Cooke - Innovation and ExplorationTo allow my students the grace and the space they need to meet these challenges, you could say that my classroom is “messy”. My students are on different parts of this same journey to attainment of these skills and because of that, my classroom at any given time can appear to be very chaotic. I allow my students to learn at their own pace and ask them to personally critique their knowledge before moving on to the next learning goal. Because of this, it is not uncommon for my students to be spread out in small groups, talking to each other or on their computers/phones; they are discussing and debating their ideas and seeking the knowledge they need to move forward. To me, this is what true learning looks like.

This kind of learning is uncomfortable for my students at first. They like to have parameters and expectations to meet. PBL does not give that to them; it is open-ended and free to their interpretation. However, by the end of the year, my students have learned to believe in themselves and their ability to think and debate real issues. I have had students move on from my class and pursue degrees in medicine and science education, I currently have students submitting their PBL research to scientific journals for publication, and I even have students who pursue research experiences around the world; in short, I am teaching my students to think, to question, to believe in themselves, and to grow as humans. As an educator in this transitional time, that is all that I can ask of them, and they exceed my expectations every single time.

Cooke - Ebola

Globalizing Your Curriculum: Promoting Global Citizenship by Bringing the World Into Our Classrooms

globalizingcurriculumTeaching global competencies is an essential part of being an educator in the 21st century. The benefits of teaching these skills to students and, in turn, future generations are immeasurable. Global education develops a skill of being able to view the world from different lenses; to develop a sense of empathy that is essential as part of the human spirit. The question is, how do we do that? Where do we start? This presentation will give tips on how to incorporate global issues into curriculums with specific examples that have worked in a science classroom. From weekly “hot topics” to in-depth Project-Based Learning initiatives, globalizing your curriculum is a way to expose your students to life outside the walls of their schools and helps to foster curiosity of other cultures and countries. We live in a world that grows smaller every day, as advances in technology have shortened the distance between “us and them”. It’s important for our students to develop the perception that there is unity within diversity and give them a sense of belonging to a larger world community.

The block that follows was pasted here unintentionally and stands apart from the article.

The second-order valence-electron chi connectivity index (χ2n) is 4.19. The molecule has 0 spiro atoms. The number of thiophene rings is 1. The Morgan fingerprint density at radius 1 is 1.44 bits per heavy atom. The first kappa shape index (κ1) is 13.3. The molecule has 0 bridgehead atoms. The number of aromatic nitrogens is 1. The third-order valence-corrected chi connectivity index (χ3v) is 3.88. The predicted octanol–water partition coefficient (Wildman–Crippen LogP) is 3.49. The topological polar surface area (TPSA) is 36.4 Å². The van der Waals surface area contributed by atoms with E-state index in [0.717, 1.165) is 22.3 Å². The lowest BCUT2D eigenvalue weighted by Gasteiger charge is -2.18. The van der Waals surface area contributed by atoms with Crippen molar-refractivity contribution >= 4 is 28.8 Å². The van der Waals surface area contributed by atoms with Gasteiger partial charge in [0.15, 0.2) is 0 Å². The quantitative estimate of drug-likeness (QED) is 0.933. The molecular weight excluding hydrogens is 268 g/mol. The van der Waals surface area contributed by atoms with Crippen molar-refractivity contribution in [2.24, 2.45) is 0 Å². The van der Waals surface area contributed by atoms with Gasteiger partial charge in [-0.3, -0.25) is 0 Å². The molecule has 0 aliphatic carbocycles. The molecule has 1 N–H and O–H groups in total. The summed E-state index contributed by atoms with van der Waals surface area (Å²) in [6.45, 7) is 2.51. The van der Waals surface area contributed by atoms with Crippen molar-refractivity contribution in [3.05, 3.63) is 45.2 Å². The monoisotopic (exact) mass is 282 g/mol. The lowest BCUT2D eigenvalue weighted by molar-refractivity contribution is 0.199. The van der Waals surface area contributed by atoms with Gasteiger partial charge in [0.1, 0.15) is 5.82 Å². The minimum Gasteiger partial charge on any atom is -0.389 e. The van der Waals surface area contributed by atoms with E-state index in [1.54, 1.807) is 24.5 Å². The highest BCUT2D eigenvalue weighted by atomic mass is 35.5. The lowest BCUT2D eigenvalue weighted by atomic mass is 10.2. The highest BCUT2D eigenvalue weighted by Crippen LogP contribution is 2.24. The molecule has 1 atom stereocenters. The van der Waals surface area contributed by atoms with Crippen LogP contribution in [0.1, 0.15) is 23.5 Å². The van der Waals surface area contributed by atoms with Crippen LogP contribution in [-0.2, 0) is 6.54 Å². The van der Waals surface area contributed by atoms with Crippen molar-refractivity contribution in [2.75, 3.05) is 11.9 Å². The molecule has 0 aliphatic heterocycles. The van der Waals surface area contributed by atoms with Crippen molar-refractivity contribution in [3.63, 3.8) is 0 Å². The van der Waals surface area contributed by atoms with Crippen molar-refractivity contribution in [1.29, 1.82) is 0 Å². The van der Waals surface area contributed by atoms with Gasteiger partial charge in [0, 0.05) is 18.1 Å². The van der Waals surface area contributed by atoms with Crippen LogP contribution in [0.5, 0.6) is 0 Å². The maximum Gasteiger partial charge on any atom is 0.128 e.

As educators, we need to make a commitment to real world learning for our students. We need to provide opportunities for our students that encompass authentic and meaningful learning experiences that will encourage our students to become the solution-seekers and problem-solvers of the 21st century. The development of students as global citizens is a monumental task turned over to the teachers that guide them through the learning process. There is no specific place within our curriculum that speaks specifically to “global education” because it is a fluid and all-encompassing focus that should be interwoven throughout. The question is then, how do I bring the world into my classroom in an authentic and meaningful way?

The secret to globalizing the curriculum is that it can be done in small pieces, one at a time, that add up to a comprehensive world-view by the end of the year. In my curriculum, I set aside time each week for my students to present their “hot topics”. Hot Topics involve any topic pertaining to biology that is new and exciting around the world. The student researches and plans their mini-presentation (as a homework assignment) and is prepared to take questions after they present. Each presentation takes 2 – 3 minutes and inevitably leads to in-depth discussion about a region or the research that was presented.

I also use Project-Based Learning (PBL) activities to incorporate intensive global study. PBL is the tool that allows me to cultivate these essential skills with my students: collaboration, critical thinking, problem solving, communication, and empathy. These skills are what will be useful to our students as they enter the global workforce. It is clear that they will be called upon in the near future to solve immense global challenges, and in preparation for these challenges, I ask them to solve real world problems in a very authentic manner. From designing a cell-based sensor for early detection of an Ebola infection, to creating recipes for the World Food Bank to aide the global food crisis, to using cellular respiration/photosynthesis as a platform to research and propose solutions to our energy problems, my students are thinking, designing, researching, and intelligently proposing solutions to very real world issues.